Although the joke has been applied to several aircraft, the Shackleton has been described as "a hundred thousand rivets flying in close formation."

Variants

  • Shackleton GR.1
    The first production model for the RAF, later redesignated Shackleton MR.1.
  • Shackleton MR.1A
    Version powered by four Griffon 57A V12 piston engines, equipped with a chin mount radome. In service from April 1951.
  • Shackleton MR.2
    Version with longer nose and radome moved to the ventral position.
  • Shackleton MR.2C
    Number of Shackleton MR.2s, fitted with the navigation and offensive equipment of the Shackleton MR.3.
  • Shackleton MR.3
    Maritime reconnaissance, anti-shipping aircraft. The tail wheel was replaced by a tricycle undercarriage configuration. Fitted with wingtip tanks. Eight exported to South Africa.
  • Shackleton MR.3 Phase 2
    Similar to Shackleton MR.3 but fitted with two Viper turbojet engines for assisted take off.
  • Shackleton MR.4
    Project of new maritime reconnaissance version, none built.
  • Shackleton AEW.2
    Airborne early warning aircraft. MR.2s converted to take ex-Fairey Gannet airborne early warning radar.
  • Shackleton T.4
    Navigation trainer conversion.
A Shackleton AEW.2 on display at the Museum of Science and Industry in Manchester Retired Mk3, SAAF 1721, on permanent display at Swartkop, Tswane

Operators

South Africa

South African Air Force

  • 35 Squadron SAAF received 8 aircraft.

United Kingdom

Royal Air Force (Coastal Command)

  • No. 8 Squadron RAF
  • No. 37 Squadron RAF
  • No. 38 Squadron RAF
  • No. 42 Squadron RAF
  • No. 52 Squadron RAF - Two Shackletons used for transport duties.
  • No. 120 Squadron RAF
  • No. 201 Squadron RAF
  • No. 203 Squadron RAF
  • No. 204 Squadron RAF
  • No. 205 Squadron RAF
  • No. 206 Squadron RAF
  • No. 210 Squadron RAF
  • No. 220 Squadron RAF
  • No. 224 Squadron RAF
  • No. 228 Squadron RAF
  • No. 240 Squadron RAF
  • No. 269 Squadron RAF
  • No. 236 Operational Conversion Unit, RAF
  • Maritime Operational Training Unit, RAF
  • Air Sea Warfare Development Unit, RAF

Survivors

Flying

SAAF 1722 is the only remaining flying Shackleton. The aircraft is owned and operated by the South African Air Force Museum based at AFB Ysterplaat. It was one of eight Shackletons operated by the South African Air Force from 1957 to 1984, and is currently used only for occasional flight demonstrations.

Static display

  • MR2C WL795 on display at RAF St. Mawgan, England.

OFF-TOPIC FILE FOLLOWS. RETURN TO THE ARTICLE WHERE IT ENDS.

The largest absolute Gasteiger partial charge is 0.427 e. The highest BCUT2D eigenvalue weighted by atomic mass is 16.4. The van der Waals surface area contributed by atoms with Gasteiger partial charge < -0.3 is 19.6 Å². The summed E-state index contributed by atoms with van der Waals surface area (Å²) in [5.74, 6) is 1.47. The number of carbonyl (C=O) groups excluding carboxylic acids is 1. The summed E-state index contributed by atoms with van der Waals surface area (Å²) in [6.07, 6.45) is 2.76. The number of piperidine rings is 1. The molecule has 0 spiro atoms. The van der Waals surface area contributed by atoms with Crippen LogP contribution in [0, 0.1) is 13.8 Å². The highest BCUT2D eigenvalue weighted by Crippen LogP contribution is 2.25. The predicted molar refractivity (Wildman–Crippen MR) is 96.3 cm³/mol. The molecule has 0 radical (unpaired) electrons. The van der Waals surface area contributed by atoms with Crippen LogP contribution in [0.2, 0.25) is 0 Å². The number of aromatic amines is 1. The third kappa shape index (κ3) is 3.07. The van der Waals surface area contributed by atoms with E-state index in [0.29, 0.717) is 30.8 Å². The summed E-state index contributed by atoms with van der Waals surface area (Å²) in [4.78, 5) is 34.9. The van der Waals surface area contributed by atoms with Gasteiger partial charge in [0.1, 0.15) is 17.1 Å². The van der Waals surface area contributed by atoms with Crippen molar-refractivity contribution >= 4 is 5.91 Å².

• AEW2 WR960 on display at the Museum of Science and Industry in Manchester, England.
  • AEW2 WR963 owned by Air Atlantique Classic Flight, Coventry, England.
  • MR3 WR971 on display at the Fenland & West Norfolk Aviation Museum, Wisbech, England.
  • MR3 WR974 on display at the Gatwick Aviation Museum, England.
  • MR3 WR977 on display at the Newark Air Museum, England.
  • MR3 WR982 on display at the Gatwick Aviation Museum, England.
  • MR3 WR985 privately owned at Long Marston, England.
  • AEW2 WL747 standing abandoned at the western end of RWY 11/29 at Paphos Airport, Cyprus.
  • AEW2 WL757 standing abandoned at the western end of RWY 11/29 at Paphos Airport, Cyprus.
  • AEW2 WL790 on display at the Pima Air & Space Museum, Tucson Arizona USA.
  • SAAF 1716 ('Pelican 16') was restored to flight in 1994, but later that year, while on its way to the UK, it crash landed in the Sahara desert after a double engine failure. The crash did not result in any casualties, but the aircraft was abandoned in the desert.
  • SAAF 1717 is on static display at the Transport museum in Stanger.
  • SAAF 1720 is on static display at AFB Ysterplaat.
  • SAAF 1721 is on static display at the South African Air Force Museum in Swartkop.
  • SAAF 1723 is on static display at the Vic's Viking Garage (On the N1 highway next to Soweto) in Johannesburg.
SAAF 1722, the last flying Shackleton. Armed with two 20 mm Hispano cannon in the nose

Specifications

General characteristics

  • Crew: 10
  • Length: 87 ft 4 in (26.61 m)
  • Wingspan: 120 ft (36.58 m)
  • Height: 17 ft 6 in (5.33 m)
  • Wing area: 1,421 ft (132 m)
  • Airfoil: modified NACA 23018 at root, NACA 23012 at wingtip
  • Empty weight: 51,400 lb (23,300 kg)
  • Max takeoff weight: 86,000 lb (39,000 kg)
  • Fuel capacity: 4,258 imperial gallons (19,360 L))
  • Powerplant: 4 Rolls-Royce Griffon 57 liquid-cooled V12 engine, 1,960 hp (1,460 kW) each
  • Propellers: contra-rotating propeller, 2 per engine
  • Propeller diameter: 13 ft (4 m)

Performance

  • Maximum speed: 260 kn (300 mph, 480 km/h)
  • Range: 1,950 nmi (2,250 mi, 3,620 km)
  • Service ceiling: 20,200 ft (6,200 m)
  • Max wing loading: 61 lb/ft (300 kg/m)
  • Minimum power/mass: 91 hp/lb (150 W/kg)
  • Endurance: 14.6 hr

Armament

  • Guns: 2 20 mm Hispano Mark V cannon in the nose
  • Bombs: 10,000 lb (4,536 kg) of bombs, torpedoes or mines